Lorraine shakes her head. “That’s a lot harder to do. Forgiving someone in your heart of hearts is a lot easier. It’s a lot easier to forgive other people, but when it comes to yourself, it’s wholly different... I know Ian feels the same. We won’t forgive ourselves. We don’t deserve to forgive ourselves.”
Ten years ago, as a family, they’d decided Liam’s behaviour had to stop. He’d been stealing from their North Shore home, and dealing in alcohol and cigarettes. Without a driver’s licence, he’d take his mother’s car for days at a time. “We decided to give Liam a fright more than anything – just to shake him out of the path he was going down, which was just petty stuff, really. He wasn’t a major criminal or anything like that,” says Ian.
It was August 2006; Liam had been picked up by the Orewa police after he’d been driving around the North Island for four days in Lorraine’s car. Ian says they got the call and went to the police station. “The officer looked at us and said, ‘Well, what do you want to do?’ We took him aside and said, ‘Can you just give him a bed for the night?’ He said he could, and we thought that would teach Liam a lesson.” Ian says Liam’s faced dropped when he realised he was staying in the cells. “I thought, ‘Right, here’s the shock you need.’”
The next day, Liam was taken to the Auckland Central Remand Prison in Mt Eden, awaiting transportation to his court appearance at the North Shore District Court. “He rang me from the remand, when I was at work. He said, ‘How are you, Dad? I’m really, really, really sorry.’
“I said, ‘Yeah, I know you are, son… Everything will be fine by the end of the day.’” Ian assumed Liam would go to court; they would have another word with him and he would be home later that night. “He said, ‘Okay, love you, Dad,’ and I said, ‘Love you, too.’”
It was the last time Ian Ashley spoke to his son. “I expected him home. We made a mistake of not giving a bail address that day in court so he could be released.”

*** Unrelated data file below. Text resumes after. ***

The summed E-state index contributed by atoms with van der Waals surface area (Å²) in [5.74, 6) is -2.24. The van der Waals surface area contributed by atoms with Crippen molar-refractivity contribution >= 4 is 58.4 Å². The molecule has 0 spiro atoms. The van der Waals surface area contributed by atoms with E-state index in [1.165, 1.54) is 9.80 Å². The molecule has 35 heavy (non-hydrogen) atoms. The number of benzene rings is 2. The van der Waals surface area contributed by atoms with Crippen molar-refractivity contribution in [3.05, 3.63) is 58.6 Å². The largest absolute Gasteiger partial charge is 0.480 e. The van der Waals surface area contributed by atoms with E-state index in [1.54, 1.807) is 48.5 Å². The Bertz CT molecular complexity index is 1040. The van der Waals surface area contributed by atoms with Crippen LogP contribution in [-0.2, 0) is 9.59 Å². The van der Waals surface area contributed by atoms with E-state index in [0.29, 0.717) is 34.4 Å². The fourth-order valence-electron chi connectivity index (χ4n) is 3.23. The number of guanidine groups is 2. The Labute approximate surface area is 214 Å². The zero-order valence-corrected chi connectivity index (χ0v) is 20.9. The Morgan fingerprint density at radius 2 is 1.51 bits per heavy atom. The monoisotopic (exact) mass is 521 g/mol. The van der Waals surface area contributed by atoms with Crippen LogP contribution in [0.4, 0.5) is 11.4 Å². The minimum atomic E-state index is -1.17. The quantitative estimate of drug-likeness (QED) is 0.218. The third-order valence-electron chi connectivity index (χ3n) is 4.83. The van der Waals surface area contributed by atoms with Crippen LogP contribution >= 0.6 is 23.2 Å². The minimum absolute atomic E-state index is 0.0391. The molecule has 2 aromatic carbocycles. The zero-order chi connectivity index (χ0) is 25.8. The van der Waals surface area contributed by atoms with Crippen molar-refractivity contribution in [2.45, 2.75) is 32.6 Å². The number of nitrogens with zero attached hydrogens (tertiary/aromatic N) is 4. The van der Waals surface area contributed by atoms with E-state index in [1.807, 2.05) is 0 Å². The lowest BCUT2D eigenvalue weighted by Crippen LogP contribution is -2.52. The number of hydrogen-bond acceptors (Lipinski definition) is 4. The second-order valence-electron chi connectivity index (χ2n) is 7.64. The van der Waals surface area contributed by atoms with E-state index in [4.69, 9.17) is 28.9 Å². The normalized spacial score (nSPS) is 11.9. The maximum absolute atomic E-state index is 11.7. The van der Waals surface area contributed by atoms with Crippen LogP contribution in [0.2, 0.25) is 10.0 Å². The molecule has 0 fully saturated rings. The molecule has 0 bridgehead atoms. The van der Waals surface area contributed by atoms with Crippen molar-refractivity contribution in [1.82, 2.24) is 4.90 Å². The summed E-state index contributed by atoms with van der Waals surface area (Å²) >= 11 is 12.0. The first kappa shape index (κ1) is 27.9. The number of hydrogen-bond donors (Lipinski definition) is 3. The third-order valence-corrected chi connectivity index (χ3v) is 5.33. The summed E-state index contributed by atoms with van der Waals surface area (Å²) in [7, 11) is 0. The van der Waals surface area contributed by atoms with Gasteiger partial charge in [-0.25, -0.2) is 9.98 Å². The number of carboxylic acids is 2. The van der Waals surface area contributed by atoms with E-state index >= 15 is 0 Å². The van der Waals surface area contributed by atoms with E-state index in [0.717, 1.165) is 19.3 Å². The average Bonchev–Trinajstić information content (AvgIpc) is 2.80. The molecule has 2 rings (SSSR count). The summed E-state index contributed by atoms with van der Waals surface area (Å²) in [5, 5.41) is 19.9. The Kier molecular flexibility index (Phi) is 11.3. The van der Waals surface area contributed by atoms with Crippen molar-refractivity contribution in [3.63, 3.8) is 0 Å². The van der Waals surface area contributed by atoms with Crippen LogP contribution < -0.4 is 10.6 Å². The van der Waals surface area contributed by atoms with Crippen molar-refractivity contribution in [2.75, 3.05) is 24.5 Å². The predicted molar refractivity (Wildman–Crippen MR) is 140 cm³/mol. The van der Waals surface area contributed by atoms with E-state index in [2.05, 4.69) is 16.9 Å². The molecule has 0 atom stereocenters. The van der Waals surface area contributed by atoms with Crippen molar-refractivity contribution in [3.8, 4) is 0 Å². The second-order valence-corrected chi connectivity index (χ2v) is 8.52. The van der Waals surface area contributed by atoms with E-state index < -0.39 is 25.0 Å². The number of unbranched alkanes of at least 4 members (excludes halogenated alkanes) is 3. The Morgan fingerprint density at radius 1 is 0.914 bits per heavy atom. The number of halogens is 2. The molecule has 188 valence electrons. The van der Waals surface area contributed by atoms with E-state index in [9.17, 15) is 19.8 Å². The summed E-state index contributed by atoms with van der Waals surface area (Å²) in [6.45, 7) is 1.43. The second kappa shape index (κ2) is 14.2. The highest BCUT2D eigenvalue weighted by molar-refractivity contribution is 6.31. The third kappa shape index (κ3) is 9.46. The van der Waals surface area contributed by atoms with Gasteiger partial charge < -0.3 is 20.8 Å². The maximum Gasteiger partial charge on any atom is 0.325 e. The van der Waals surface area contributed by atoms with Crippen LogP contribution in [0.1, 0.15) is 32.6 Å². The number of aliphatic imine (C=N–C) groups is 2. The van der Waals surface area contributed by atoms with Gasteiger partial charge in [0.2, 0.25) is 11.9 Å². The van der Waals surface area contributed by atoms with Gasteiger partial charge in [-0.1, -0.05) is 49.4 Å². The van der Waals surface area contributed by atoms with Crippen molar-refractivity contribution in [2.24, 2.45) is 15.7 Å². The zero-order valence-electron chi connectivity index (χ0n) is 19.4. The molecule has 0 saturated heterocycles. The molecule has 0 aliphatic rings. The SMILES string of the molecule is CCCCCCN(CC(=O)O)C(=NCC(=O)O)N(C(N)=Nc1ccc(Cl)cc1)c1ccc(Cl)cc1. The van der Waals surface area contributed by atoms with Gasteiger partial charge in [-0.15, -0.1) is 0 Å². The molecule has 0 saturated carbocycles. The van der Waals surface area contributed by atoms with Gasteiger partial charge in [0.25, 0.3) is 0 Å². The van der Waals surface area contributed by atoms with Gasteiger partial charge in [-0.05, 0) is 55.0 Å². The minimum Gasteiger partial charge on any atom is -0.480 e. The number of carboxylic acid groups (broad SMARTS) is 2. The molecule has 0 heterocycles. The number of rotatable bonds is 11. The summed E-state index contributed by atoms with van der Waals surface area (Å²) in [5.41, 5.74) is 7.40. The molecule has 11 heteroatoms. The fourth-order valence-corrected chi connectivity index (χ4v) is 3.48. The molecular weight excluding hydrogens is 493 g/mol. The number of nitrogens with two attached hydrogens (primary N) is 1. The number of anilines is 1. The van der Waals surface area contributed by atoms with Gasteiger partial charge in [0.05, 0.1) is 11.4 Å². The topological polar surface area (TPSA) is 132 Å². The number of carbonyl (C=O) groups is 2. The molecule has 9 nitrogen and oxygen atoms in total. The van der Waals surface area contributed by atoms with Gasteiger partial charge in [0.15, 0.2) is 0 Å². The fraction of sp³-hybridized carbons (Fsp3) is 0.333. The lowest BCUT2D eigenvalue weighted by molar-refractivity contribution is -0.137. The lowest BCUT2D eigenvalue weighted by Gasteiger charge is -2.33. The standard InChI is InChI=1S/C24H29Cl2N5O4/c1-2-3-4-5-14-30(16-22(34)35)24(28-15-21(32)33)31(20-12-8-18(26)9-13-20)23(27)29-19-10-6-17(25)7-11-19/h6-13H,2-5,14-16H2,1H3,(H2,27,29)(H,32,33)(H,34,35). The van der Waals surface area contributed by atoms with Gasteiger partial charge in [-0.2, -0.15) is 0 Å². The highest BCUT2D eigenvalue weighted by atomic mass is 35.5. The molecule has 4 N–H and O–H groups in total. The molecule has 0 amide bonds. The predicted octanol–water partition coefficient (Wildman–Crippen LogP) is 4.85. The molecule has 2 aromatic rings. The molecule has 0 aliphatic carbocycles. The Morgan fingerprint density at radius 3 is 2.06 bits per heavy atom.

Instead, Liam was taken back to the remand prison. Inside the Chubb security van, handcuffed to the teenager, was a towering 25-year- old, George Baker. Somewhere between Albany and Mt Eden, Baker beat, strangled and stomped on Liam until he was unconscious, barely clinging to life.
It would be more than two years before David Olds, the third remand prisoner in the van, came forward to recount how Baker snapped, without warning or reason – one minute, conspiring with Liam in a doomed escape plan; the next, switching viciously to psychotic killer.
Back at the family home that evening, a knock on the door marked the beginning of the Ashleys’ hellish spiral.
“Two young policemen were there,” says Ian. “They said, ‘There’s been an incident.’ They put us in the car, and I said, ‘Where are you taking us?’ They told us to Auckland Hospital. I said, ‘Why? What’s happened? Has he been hurt or knifed… what’s going on?’”
Still unsure what had happened, the Ashleys were ushered into intensive care. The gravity of how serious things were for Liam was obvious in a heartbeat. “He was lying on a hospital bed… it was a few hours after the attack and he was on a machine. It was a terrible night we spent in the hospital, a real shock to the system. Then we had a man walk in and say that we had to turn the machine off.”
Lorraine says they didn’t feel they had a choice or were even given a real reason for that decision. “I still feel terrible agreeing to turn off the machine when we did, but in my heart I know Liam would not have thanked us for keeping his body alive.
“For me to have had Liam in a wheelchair, having to feed him and dress him, well, it would have been far better for me... I would have still had my son. But it would not have been the better thing for Liam.”
Says Ian: “Ten years down the track, we’d dearly love to have him in a wheelchair and incoherent; we’d have looked after him. But we weren’t really given that choice.”
They are thankful they held his hand until the end. “We were there all night with him; we were talking to him, and all the family was there…”
In many ways, though, the Ashleys’ nightmare had just begun. Thinking they would go home to grieve, the couple was instead thrust into the national spotlight. The decisions they’d made were debated; their entire family was dissected publicly. Their faces became so familiar they were stopped in the street by strangers.
“The 10-year toll it’s had on my family is now showing in our other kids, especially with Bailey, because she was like a mother to Liam as well as a sister,” says Lorraine. “Ian, Bailey, Downee and Logan would always read the comments in the paper and on the computer.”